11-31-CWS | March 25, 2011
BILOXI, Miss. — The Mississippi Department of Marine Resources’ (DMR) Grand Bay National Estuarine Research Reserve (NERR) hosted Moss Point fourth-graders this week for a watershed and estuary adventure. The adventure was the third in a series of educational adventures funded through a grant entitled “Connecting Kids to Coastal Watersheds,” awarded to the Grand Bay NERR by the National Oceanic and Atmospheric Administration (NOAA) Bay-Watershed Education and Training Program ( B-WET).
All Moss Point fourth-graders are taking part in the program, which aims to teach students to be “watershed wise.” Watersheds are the area of land where all of the water that is under it or drains off of it goes into the same place. The program takes students into the field to teach them about watersheds and coastal habitats and how to keep them healthy.
From March 22-March 24, 75 students visited the Grand Bay NERR and split into four groups that rotated between stations to learn about watershed and polluted run-off; cast-netting/dipnetting; water quality; and recreational fishing and stewardship. Students learned about the aquatic creatures they can find in watersheds, how to fish and the regulations they have to follow.
“Connecting Kids to Coastal Watersheds” is a four-part adventure series, which began earlier in the 2010-2011 school year. With the help of a Watershed Harmony puppet show, the first adventure taught students what watersheds are and how to protect them. The second adventure took students to the beachfront and marshes in Ocean Springs to explore the habitat. The third, at the Grand Bay NERR, took them into estuaries to learn about aquatic creatures and recreational opportunities. The fourth adventure, which begins in April, will take students on a boat ride through waterways of the Pascagoula River. At the end of the school year, the fourthgraders will have a watershed festival and teach what they’ve learned to third-graders.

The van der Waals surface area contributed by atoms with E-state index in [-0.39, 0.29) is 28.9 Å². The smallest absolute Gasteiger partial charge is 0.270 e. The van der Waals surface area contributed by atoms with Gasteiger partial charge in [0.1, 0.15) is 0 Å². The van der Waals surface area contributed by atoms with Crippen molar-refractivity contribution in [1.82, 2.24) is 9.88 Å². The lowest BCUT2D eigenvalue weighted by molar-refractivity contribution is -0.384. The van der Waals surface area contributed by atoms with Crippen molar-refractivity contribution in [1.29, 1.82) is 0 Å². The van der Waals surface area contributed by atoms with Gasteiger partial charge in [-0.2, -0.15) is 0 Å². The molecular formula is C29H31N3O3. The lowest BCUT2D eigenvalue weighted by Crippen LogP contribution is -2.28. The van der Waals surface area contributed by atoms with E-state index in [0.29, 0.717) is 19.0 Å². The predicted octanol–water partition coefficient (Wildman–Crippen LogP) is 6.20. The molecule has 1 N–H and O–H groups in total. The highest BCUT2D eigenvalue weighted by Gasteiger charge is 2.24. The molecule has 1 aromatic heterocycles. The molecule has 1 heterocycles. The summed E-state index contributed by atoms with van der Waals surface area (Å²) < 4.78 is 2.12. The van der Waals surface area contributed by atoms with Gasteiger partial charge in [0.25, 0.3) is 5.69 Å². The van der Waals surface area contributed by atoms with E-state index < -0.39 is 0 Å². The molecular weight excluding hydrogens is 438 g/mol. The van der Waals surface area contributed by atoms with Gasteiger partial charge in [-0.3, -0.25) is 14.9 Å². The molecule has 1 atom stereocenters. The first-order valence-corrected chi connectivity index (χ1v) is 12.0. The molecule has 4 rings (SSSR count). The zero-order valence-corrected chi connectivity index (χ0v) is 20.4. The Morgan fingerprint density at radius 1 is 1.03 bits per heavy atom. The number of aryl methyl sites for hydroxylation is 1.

The Grand Bay NERR is located near the community of Pecan in southeast Jackson County and includes wetlands and waterways from Bang’s Lake to the Alabama state line. A major goal of the Reserve is to provide for research coordination and dissemination of scientific data to the community and local decision-makers to provide sound information on which to base management decisions.
The 18,000-acre Reserve is home to several rare or endangered plant and animal species and serves as an essential nursery habitat for numerous important commercial and recreational fish species. The Reserve is managed through state-federal partnership between the DMR and its local partners—Mississippi Secretary of State’s Office, U.S. Fish and Wildlife Service, Mississippi State University and the Nature Conservancy—and the National Oceanic and Atmospheric Administration.
The Mississippi Department of Marine Resources is dedicated to enhancing, protecting and conserving marine interests of the state by managing all marine life, public trust wetlands, adjacent uplands and waterfront areas to provide for the optimal commercial, recreational, educational and economic uses of these resources consistent with environmental concerns and social changes. Visit the DMR online at www.dmr.ms.gov. Visit the NERR online at www.grandbaynerr.org.
Contact: Lisa Damiano Jones